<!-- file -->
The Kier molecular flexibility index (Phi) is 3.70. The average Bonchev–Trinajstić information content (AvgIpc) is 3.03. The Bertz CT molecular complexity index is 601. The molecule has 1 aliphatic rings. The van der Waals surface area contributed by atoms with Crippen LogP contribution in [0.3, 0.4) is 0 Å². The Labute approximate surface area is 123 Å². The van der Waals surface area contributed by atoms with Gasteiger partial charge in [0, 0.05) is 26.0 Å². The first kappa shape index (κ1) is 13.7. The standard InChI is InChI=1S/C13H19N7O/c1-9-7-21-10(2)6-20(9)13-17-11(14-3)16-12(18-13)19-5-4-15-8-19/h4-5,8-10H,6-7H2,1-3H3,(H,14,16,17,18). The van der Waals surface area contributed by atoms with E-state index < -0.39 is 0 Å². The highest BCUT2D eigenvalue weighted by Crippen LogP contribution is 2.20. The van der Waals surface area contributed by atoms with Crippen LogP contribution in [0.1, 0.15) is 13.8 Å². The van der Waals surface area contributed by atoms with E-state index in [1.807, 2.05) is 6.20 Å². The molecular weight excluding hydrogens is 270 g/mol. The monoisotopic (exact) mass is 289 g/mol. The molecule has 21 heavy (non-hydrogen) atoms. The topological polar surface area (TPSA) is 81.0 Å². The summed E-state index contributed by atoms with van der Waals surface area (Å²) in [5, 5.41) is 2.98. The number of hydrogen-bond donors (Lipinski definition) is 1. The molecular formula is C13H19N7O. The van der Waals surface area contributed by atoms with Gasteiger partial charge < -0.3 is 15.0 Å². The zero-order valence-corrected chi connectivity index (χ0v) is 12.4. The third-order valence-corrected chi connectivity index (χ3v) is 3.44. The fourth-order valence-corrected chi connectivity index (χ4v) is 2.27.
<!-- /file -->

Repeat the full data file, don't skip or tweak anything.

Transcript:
The Kier molecular flexibility index (Phi) is 3.70. The average Bonchev–Trinajstić information content (AvgIpc) is 3.03. The Bertz CT molecular complexity index is 601. The molecule has 1 aliphatic rings. The van der Waals surface area contributed by atoms with Crippen LogP contribution in [0.3, 0.4) is 0 Å². The Labute approximate surface area is 123 Å². The van der Waals surface area contributed by atoms with Gasteiger partial charge in [0, 0.05) is 26.0 Å². The first kappa shape index (κ1) is 13.7. The standard InChI is InChI=1S/C13H19N7O/c1-9-7-21-10(2)6-20(9)13-17-11(14-3)16-12(18-13)19-5-4-15-8-19/h4-5,8-10H,6-7H2,1-3H3,(H,14,16,17,18). The van der Waals surface area contributed by atoms with E-state index < -0.39 is 0 Å². The highest BCUT2D eigenvalue weighted by Crippen LogP contribution is 2.20. The van der Waals surface area contributed by atoms with Crippen LogP contribution in [0.1, 0.15) is 13.8 Å². The van der Waals surface area contributed by atoms with E-state index in [1.807, 2.05) is 6.20 Å². The molecular weight excluding hydrogens is 270 g/mol. The monoisotopic (exact) mass is 289 g/mol. The molecule has 21 heavy (non-hydrogen) atoms. The topological polar surface area (TPSA) is 81.0 Å². The summed E-state index contributed by atoms with van der Waals surface area (Å²) in [5, 5.41) is 2.98. The number of hydrogen-bond donors (Lipinski definition) is 1. The molecular formula is C13H19N7O. The van der Waals surface area contributed by atoms with Gasteiger partial charge < -0.3 is 15.0 Å². The zero-order valence-corrected chi connectivity index (χ0v) is 12.4. The third-order valence-corrected chi connectivity index (χ3v) is 3.44. The fourth-order valence-corrected chi connectivity index (χ4v) is 2.27.